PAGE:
If my home is air sealed, can I still open doors and windows?

Yes. The powerful air filters included in the heat recovery ventilator continue to filter out dust, allergens and other particulates and pollutants even when doors and windows are open.

Mechanical Systems and Appliances

The overriding goal is to replace mechanical systems and appliances that involve combustion and related harmful emissions with those powered by electricity. Innovations in the technologies that support electric options and the growing availability of electricity provided by clean, renewable sources make switching to all-electric a viable alternative. As more of us move to all-electric options, we should see a reduction in the cost of the systems and appliances, as well as the associated carbon emissions and their contribution to unhealthy indoor air and global warming.

What is Heat Recovery Ventilation (HRV)? What are the benefits?

An HRV system continuously extracts moist, stale air from wet rooms such as kitchens, bathrooms and laundry rooms and replaces it with fresh, filtered air throughout the living spaces. Up to 90% of the heat in outgoing air is recovered by the heat exchanger and used to heat the incoming fresh air. This saves money and energy and keeps the house more comfortable.

The high-efficiency HRV filters keep outdoor pollutants (mold, pollen, dust) from getting indoors. Frequent air exchange prevents indoor nuisances and pollutants from accumulating: moisture (that causes mold); cooking odors; volatile organic compounds from off-gassing materials, hobbies and cleaning products; soot and gases from combustion appliances, fireplaces and smoking; and carbon dioxide buildup from inhabitants and combustion. Indoor air pollution is especially concerning for people with chronic diseases, compromised immune systems, or mold or chemical sensitivity. To learn more, see our HRV video.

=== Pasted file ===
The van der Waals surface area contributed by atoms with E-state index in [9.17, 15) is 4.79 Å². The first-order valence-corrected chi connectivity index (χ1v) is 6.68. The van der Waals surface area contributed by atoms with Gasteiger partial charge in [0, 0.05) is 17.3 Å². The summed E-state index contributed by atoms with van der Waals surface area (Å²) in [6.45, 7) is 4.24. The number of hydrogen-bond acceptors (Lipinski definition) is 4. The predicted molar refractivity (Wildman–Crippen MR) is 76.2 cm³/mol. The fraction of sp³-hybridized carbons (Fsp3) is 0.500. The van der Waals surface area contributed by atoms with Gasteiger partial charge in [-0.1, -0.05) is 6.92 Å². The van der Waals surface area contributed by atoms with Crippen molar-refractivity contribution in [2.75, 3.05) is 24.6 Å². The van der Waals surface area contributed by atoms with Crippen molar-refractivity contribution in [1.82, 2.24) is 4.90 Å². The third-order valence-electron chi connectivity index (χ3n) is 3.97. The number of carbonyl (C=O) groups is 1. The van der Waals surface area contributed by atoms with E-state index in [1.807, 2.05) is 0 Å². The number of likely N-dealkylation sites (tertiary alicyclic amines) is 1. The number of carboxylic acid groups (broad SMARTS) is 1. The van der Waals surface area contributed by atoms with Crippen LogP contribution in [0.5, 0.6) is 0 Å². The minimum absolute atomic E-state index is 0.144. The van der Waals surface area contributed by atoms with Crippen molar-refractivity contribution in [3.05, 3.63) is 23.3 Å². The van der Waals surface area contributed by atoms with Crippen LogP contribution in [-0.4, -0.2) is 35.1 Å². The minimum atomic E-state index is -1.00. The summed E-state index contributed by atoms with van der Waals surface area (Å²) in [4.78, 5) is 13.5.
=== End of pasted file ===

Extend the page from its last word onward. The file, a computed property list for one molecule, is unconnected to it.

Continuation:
What is Heat Pump Technology?

Heat pumps draw heat from outside and pump it inside using systems that include refrigerants and compressors. The system can also be reversed to pump heat away from a space, cooling the space down in the same way as a conventional air conditioning unit. Because a heat pump uses electricity and refrigerants to transfer heat rather than burning fuel to generate it, a heat pump is substantially more energy efficient than a traditional HVAC system. Heat pumps are also used to heat water and power clothes dryers.

Are there good alternatives to gas appliances?

Yes! Gas appliances like stoves and water heaters can release toxic pollutants and greenhouse gases into the environment, and your home. Heat pump water heaters, heat pump dryers, HVAC heat pumps and electric induction cooktops are highly energy efficient and do not involve burning fossil fuels. As our electricity sources continue to move away from fossil fuels and toward renewable sources and battery storage, the benefits of home electrification will continue to increase.